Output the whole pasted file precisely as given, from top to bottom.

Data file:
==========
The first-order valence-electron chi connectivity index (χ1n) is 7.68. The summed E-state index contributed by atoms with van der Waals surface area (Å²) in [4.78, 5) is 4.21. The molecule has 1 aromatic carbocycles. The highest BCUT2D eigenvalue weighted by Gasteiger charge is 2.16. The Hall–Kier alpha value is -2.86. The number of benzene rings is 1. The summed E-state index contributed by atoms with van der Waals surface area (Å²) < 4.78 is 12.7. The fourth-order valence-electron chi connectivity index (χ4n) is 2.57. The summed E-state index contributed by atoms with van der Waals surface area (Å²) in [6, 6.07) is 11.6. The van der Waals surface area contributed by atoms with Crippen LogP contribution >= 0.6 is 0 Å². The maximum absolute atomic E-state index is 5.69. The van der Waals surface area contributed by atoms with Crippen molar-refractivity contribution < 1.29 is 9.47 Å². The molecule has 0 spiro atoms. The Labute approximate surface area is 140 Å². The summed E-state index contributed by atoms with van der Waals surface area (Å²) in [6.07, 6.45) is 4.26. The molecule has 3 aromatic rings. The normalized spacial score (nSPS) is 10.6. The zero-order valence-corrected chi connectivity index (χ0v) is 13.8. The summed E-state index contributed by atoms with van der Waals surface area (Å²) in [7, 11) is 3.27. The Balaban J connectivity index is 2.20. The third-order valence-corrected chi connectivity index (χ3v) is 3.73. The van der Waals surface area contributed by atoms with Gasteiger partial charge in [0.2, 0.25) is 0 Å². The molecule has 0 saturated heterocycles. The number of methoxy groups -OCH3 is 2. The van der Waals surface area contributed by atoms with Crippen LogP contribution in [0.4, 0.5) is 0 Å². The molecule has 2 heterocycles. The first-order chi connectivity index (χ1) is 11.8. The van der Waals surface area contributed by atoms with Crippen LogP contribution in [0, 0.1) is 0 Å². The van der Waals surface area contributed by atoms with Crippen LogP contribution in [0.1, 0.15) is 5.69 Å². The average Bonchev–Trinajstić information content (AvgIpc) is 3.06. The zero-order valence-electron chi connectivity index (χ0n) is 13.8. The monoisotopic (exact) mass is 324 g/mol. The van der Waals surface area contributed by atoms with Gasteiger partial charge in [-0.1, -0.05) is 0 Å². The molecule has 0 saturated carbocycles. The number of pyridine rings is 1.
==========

The first-order valence-electron chi connectivity index (χ1n) is 7.68. The summed E-state index contributed by atoms with van der Waals surface area (Å²) in [4.78, 5) is 4.21. The molecule has 1 aromatic carbocycles. The highest BCUT2D eigenvalue weighted by Gasteiger charge is 2.16. The Hall–Kier alpha value is -2.86. The number of benzene rings is 1. The summed E-state index contributed by atoms with van der Waals surface area (Å²) < 4.78 is 12.7. The fourth-order valence-electron chi connectivity index (χ4n) is 2.57. The summed E-state index contributed by atoms with van der Waals surface area (Å²) in [6, 6.07) is 11.6. The van der Waals surface area contributed by atoms with Crippen LogP contribution >= 0.6 is 0 Å². The maximum absolute atomic E-state index is 5.69. The van der Waals surface area contributed by atoms with Crippen molar-refractivity contribution < 1.29 is 9.47 Å². The molecule has 0 spiro atoms. The Labute approximate surface area is 140 Å². The summed E-state index contributed by atoms with van der Waals surface area (Å²) in [6.07, 6.45) is 4.26. The molecule has 3 aromatic rings. The normalized spacial score (nSPS) is 10.6. The zero-order valence-corrected chi connectivity index (χ0v) is 13.8. The summed E-state index contributed by atoms with van der Waals surface area (Å²) in [7, 11) is 3.27. The Balaban J connectivity index is 2.20. The third-order valence-corrected chi connectivity index (χ3v) is 3.73. The van der Waals surface area contributed by atoms with Gasteiger partial charge in [0.2, 0.25) is 0 Å². The molecule has 0 saturated heterocycles. The number of methoxy groups -OCH3 is 2. The van der Waals surface area contributed by atoms with Crippen LogP contribution in [0.4, 0.5) is 0 Å². The molecule has 2 heterocycles. The first-order chi connectivity index (χ1) is 11.8. The van der Waals surface area contributed by atoms with Crippen LogP contribution in [0, 0.1) is 0 Å². The van der Waals surface area contributed by atoms with Crippen LogP contribution in [0.1, 0.15) is 5.69 Å². The average Bonchev–Trinajstić information content (AvgIpc) is 3.06. The zero-order valence-electron chi connectivity index (χ0n) is 13.8. The monoisotopic (exact) mass is 324 g/mol. The van der Waals surface area contributed by atoms with Gasteiger partial charge in [-0.1, -0.05) is 0 Å². The molecule has 0 saturated carbocycles. The number of pyridine rings is 1.